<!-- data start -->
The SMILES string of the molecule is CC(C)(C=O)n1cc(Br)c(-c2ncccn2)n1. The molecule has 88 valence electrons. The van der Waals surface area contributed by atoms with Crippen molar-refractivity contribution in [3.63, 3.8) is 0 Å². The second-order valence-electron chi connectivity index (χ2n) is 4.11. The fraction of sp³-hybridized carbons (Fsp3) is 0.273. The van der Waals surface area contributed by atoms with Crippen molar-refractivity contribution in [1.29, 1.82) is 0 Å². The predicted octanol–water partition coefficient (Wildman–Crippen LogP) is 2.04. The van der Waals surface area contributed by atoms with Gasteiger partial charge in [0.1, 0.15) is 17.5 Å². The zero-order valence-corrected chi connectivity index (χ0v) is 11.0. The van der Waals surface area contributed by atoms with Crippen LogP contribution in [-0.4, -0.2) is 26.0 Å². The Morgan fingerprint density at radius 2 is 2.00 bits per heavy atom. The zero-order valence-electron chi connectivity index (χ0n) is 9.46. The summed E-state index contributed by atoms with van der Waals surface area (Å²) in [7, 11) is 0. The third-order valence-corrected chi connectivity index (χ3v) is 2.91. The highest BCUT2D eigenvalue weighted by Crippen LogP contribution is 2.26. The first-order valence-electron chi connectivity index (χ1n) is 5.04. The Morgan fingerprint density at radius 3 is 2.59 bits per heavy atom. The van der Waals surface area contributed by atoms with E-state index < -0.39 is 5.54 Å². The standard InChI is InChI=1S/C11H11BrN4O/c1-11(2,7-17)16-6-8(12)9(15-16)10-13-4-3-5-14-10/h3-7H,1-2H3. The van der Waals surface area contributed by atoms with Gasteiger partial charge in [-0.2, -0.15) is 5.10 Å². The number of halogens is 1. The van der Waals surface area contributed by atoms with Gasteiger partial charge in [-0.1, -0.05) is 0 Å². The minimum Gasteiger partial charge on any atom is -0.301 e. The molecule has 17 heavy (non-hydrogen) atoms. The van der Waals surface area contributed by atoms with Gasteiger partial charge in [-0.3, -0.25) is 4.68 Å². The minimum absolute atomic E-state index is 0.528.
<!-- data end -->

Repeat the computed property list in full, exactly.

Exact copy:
The SMILES string of the molecule is CC(C)(C=O)n1cc(Br)c(-c2ncccn2)n1. The molecule has 88 valence electrons. The van der Waals surface area contributed by atoms with Crippen molar-refractivity contribution in [3.63, 3.8) is 0 Å². The second-order valence-electron chi connectivity index (χ2n) is 4.11. The fraction of sp³-hybridized carbons (Fsp3) is 0.273. The van der Waals surface area contributed by atoms with Crippen molar-refractivity contribution in [1.29, 1.82) is 0 Å². The predicted octanol–water partition coefficient (Wildman–Crippen LogP) is 2.04. The van der Waals surface area contributed by atoms with Gasteiger partial charge in [0.1, 0.15) is 17.5 Å². The zero-order valence-corrected chi connectivity index (χ0v) is 11.0. The van der Waals surface area contributed by atoms with Crippen LogP contribution in [-0.4, -0.2) is 26.0 Å². The Morgan fingerprint density at radius 2 is 2.00 bits per heavy atom. The zero-order valence-electron chi connectivity index (χ0n) is 9.46. The summed E-state index contributed by atoms with van der Waals surface area (Å²) in [7, 11) is 0. The third-order valence-corrected chi connectivity index (χ3v) is 2.91. The highest BCUT2D eigenvalue weighted by Crippen LogP contribution is 2.26. The first-order valence-electron chi connectivity index (χ1n) is 5.04. The Morgan fingerprint density at radius 3 is 2.59 bits per heavy atom. The van der Waals surface area contributed by atoms with E-state index < -0.39 is 5.54 Å². The standard InChI is InChI=1S/C11H11BrN4O/c1-11(2,7-17)16-6-8(12)9(15-16)10-13-4-3-5-14-10/h3-7H,1-2H3. The van der Waals surface area contributed by atoms with Gasteiger partial charge in [-0.2, -0.15) is 5.10 Å². The number of halogens is 1. The van der Waals surface area contributed by atoms with Gasteiger partial charge in [-0.1, -0.05) is 0 Å². The minimum Gasteiger partial charge on any atom is -0.301 e. The molecule has 17 heavy (non-hydrogen) atoms. The van der Waals surface area contributed by atoms with Gasteiger partial charge in [-0.3, -0.25) is 4.68 Å². The minimum absolute atomic E-state index is 0.528.